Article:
compiled with the ARM compiler), I could do the experiment.  I'd be curious to know.

My guess is that it won't be significantly slower.  I don't know what happens internally
when sorting an already sorted vector, but it seems like it's quite efficient:

https://stackoverflow.com/questions/6567326/does-stdsort-check-if-a-vector-is-already-sorted
https://lemire.me/blog/2016/09/28/sorting-already-sorted-arrays-is-much-faster/

> I’ve built this patch series and ran the test suite on an Aarch32 box, and

> saw no regressions.

> 

> As far as the code changes go, the patch below LGTM.

> 

> I looked at the previous path, I’m not an expert on std:vector, but the changes

> LGTM too.


Thanks, I'll push both patches shortly, with Tom's comments on the first patch
addressed.

Simon

Patch

=========

I have done some benchmarks using an --enable-targets=all GDB, compiled
with -O2, running on x86-64 and parsing file
dce18d22e5c2ecb6a3a57372f4e6ef614130bc.debug from this package:

  https://launchpad.net/ubuntu/+source/firefox/66.0.3+build1-0ubuntu1/+build/16608691/+files/firefox-dbg_66.0.3+build1-0ubuntu1_armhf.deb

This file is the separate debug info for libxul.so (part of firefox) for
ARM.

I have added some traces to measure the execution time of just
elf_symtab_read and ran GDB like this:

  ./gdb --data-directory=data-directory -nx -batch  .../path/to/usr/lib/debug/.build-id/65/dce18d22e5c2ecb6a3a57372f4e6ef614130bc.debug

Since the new code sorts the vectors on first use, it would be difficult
to benchmark it as-is and be fair, since the "before" version does more
work in elf_symtab_read.  So I have actually benchmarked a version of
the patch that did sort all the vectors at the end of elf_symtab_read,
so the sorting would be considered in the measured execution time.

Here's the measured execution time of elf_symtab_read, averaged on 3
runs:

  insert sorted (before): 28.678s
  sort after (after):      1.760s

And here's the total execution time of the command above (just one run).
The time is now mostly spent in reading DWARF.

  insert sorted: 71.12s user 2.71s system 99% cpu 1:14.03 total
  sort after:    46.42s user 2.60s system 99% cpu  49.147 total

I tried for fun on my Raspberry Pi 3, the run time of
elf_symtab_read goes from ~259s to ~9s, reading the same file.

gdb/ChangeLog:

	* arm-tdep.c (struct arm_per_objfile) <section_maps_sorted>: New
	field.
	(arm_find_mapping_symbol): Sort mapping symbol vectors on first
	use.
	(arm_record_special_symbol): Don't insert new symbol in sorted
	position, push it at the end.
---
 gdb/arm-tdep.c | 28 +++++++++++++++++++---------
 1 file changed, 19 insertions(+), 9 deletions(-)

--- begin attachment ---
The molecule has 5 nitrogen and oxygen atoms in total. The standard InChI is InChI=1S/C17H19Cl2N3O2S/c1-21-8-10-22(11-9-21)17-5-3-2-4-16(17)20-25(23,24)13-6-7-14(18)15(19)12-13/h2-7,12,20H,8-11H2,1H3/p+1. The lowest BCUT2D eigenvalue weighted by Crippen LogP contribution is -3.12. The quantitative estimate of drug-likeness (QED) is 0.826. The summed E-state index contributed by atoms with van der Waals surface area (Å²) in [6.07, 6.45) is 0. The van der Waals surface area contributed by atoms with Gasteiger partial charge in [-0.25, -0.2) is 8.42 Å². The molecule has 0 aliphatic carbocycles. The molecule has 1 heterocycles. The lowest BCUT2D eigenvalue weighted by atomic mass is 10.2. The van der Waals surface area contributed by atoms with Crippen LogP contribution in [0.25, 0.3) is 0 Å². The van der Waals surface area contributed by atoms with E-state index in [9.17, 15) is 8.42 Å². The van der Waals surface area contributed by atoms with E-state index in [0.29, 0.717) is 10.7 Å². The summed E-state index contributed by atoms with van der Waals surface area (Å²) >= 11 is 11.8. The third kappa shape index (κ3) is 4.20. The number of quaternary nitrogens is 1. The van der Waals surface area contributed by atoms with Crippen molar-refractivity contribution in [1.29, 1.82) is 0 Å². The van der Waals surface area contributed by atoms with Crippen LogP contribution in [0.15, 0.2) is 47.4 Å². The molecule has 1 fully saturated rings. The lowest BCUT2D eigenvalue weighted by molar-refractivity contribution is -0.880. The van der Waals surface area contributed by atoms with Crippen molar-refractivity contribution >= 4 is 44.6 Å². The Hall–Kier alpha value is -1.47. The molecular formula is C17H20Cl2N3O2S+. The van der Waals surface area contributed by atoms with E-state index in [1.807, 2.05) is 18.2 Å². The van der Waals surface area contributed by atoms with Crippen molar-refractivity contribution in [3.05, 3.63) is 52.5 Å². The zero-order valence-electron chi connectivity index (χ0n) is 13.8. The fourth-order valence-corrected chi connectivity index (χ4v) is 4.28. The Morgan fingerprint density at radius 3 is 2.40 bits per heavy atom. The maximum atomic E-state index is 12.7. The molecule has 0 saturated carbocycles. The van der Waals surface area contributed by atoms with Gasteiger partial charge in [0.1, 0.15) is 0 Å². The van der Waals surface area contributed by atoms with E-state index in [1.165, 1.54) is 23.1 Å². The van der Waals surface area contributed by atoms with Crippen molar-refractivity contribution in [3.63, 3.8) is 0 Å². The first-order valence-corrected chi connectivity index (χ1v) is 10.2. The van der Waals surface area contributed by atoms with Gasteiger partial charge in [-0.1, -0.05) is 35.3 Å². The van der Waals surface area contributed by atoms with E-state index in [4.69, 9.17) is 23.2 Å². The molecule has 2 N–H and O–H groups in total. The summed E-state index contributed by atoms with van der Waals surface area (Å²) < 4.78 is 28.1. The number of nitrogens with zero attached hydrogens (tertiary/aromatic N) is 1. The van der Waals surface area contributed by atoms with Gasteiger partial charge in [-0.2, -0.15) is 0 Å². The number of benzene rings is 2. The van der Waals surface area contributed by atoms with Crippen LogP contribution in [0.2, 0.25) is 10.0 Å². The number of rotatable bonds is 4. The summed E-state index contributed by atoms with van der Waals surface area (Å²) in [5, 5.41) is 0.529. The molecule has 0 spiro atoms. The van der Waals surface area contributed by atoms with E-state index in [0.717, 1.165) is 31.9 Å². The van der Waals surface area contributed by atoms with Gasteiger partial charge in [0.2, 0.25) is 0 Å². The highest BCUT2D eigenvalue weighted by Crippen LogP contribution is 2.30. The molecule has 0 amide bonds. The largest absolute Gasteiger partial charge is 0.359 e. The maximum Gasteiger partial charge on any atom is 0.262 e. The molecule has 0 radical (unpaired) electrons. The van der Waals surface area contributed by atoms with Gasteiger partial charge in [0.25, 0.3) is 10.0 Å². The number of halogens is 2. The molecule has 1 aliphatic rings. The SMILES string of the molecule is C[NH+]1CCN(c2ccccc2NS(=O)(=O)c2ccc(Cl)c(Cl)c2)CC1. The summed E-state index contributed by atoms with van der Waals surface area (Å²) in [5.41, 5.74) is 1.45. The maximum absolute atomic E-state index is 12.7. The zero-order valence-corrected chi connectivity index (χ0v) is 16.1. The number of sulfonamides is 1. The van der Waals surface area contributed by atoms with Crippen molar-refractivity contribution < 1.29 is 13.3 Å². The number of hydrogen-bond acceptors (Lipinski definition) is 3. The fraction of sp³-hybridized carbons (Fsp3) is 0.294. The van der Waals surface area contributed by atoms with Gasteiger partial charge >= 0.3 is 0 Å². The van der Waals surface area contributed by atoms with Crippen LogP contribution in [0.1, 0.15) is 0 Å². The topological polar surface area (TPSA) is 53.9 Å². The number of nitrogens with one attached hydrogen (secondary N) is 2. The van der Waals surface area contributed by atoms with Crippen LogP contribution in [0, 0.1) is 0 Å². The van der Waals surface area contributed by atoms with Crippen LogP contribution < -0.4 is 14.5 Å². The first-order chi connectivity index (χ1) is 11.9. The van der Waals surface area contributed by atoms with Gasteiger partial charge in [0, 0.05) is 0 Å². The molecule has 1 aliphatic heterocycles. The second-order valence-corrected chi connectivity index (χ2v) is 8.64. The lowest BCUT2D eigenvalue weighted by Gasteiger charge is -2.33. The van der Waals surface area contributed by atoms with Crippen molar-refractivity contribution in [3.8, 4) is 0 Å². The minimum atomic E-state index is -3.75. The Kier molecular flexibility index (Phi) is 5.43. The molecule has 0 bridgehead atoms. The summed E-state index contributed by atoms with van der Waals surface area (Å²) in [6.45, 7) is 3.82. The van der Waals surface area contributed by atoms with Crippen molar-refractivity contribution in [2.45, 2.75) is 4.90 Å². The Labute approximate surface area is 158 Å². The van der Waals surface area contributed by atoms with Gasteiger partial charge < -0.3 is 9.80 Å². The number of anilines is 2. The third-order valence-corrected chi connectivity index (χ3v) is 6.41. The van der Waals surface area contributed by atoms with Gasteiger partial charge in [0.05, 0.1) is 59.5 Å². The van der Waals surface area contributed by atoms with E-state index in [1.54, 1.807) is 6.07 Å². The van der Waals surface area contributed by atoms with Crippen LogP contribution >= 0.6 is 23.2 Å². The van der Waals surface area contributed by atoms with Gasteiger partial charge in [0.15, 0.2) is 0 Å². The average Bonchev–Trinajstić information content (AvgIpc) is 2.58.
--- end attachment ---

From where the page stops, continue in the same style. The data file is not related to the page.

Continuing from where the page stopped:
diff --git a/gdb/arm-tdep.c b/gdb/arm-tdep.c
index 2a890b62d733..81e5617b6f67 100644
--- a/gdb/arm-tdep.c
+++ b/gdb/arm-tdep.c
@@ -105,7 +105,8 @@  typedef std::vector<arm_mapping_symbol> arm_mapping_symbol_vec;
 struct arm_per_objfile
 {
   arm_per_objfile (size_t num_sections)
-  : section_maps (new arm_mapping_symbol_vec[num_sections])
+  : section_maps (new arm_mapping_symbol_vec[num_sections]),
+    section_maps_sorted (new bool[num_sections] ())
   {}
 
   /* Information about mapping symbols ($a, $d, $t) in the objfile.
@@ -117,6 +118,10 @@  struct arm_per_objfile
      For each section, the vector of arm_mapping_symbol is sorted by
      symbol value (address).  */
   std::unique_ptr<arm_mapping_symbol_vec[]> section_maps;
+
+  /* For each corresponding element of section_maps above, is this vector
+     sorted.  */
+  std::unique_ptr<bool[]> section_maps_sorted;
 };
 
 /* The list of available "set arm ..." and "show arm ..." commands.  */
@@ -354,10 +359,19 @@  arm_find_mapping_symbol (CORE_ADDR memaddr, CORE_ADDR *start)
 						   arm_objfile_data_key);
       if (data != NULL)
 	{
+	  unsigned int section_idx = sec->the_bfd_section->index;
+	  arm_mapping_symbol_vec &map
+	    = data->section_maps[section_idx];
+
+	  /* Sort the vector on first use.  */
+	  if (!data->section_maps_sorted[section_idx])
+	    {
+	      std::sort (map.begin (), map.end ());
+	      data->section_maps_sorted[section_idx] = true;
+	    }
+
 	  struct arm_mapping_symbol map_key
 	    = { memaddr - obj_section_addr (sec), 0 };
-	  const arm_mapping_symbol_vec &map
-	    = data->section_maps[sec->the_bfd_section->index];
 	  arm_mapping_symbol_vec::const_iterator it
 	    = std::lower_bound (map.begin (), map.end (), map_key);
 
@@ -8545,12 +8559,8 @@  arm_record_special_symbol (struct gdbarch *gdbarch, struct objfile *objfile,
   new_map_sym.value = sym->value;
   new_map_sym.type = name[1];
 
-  /* Assume that most mapping symbols appear in order of increasing
-     value.  If they were randomly distributed, it would be faster to
-     always push here and then sort at first use.  */
-  arm_mapping_symbol_vec::iterator it
-    = std::lower_bound (map.begin (), map.end (), new_map_sym);
-  map.insert (it, new_map_sym);
+  /* Insert at the end, the vector will be sorted on first use.  */
+  map.push_back (new_map_sym);
 }
 
 static void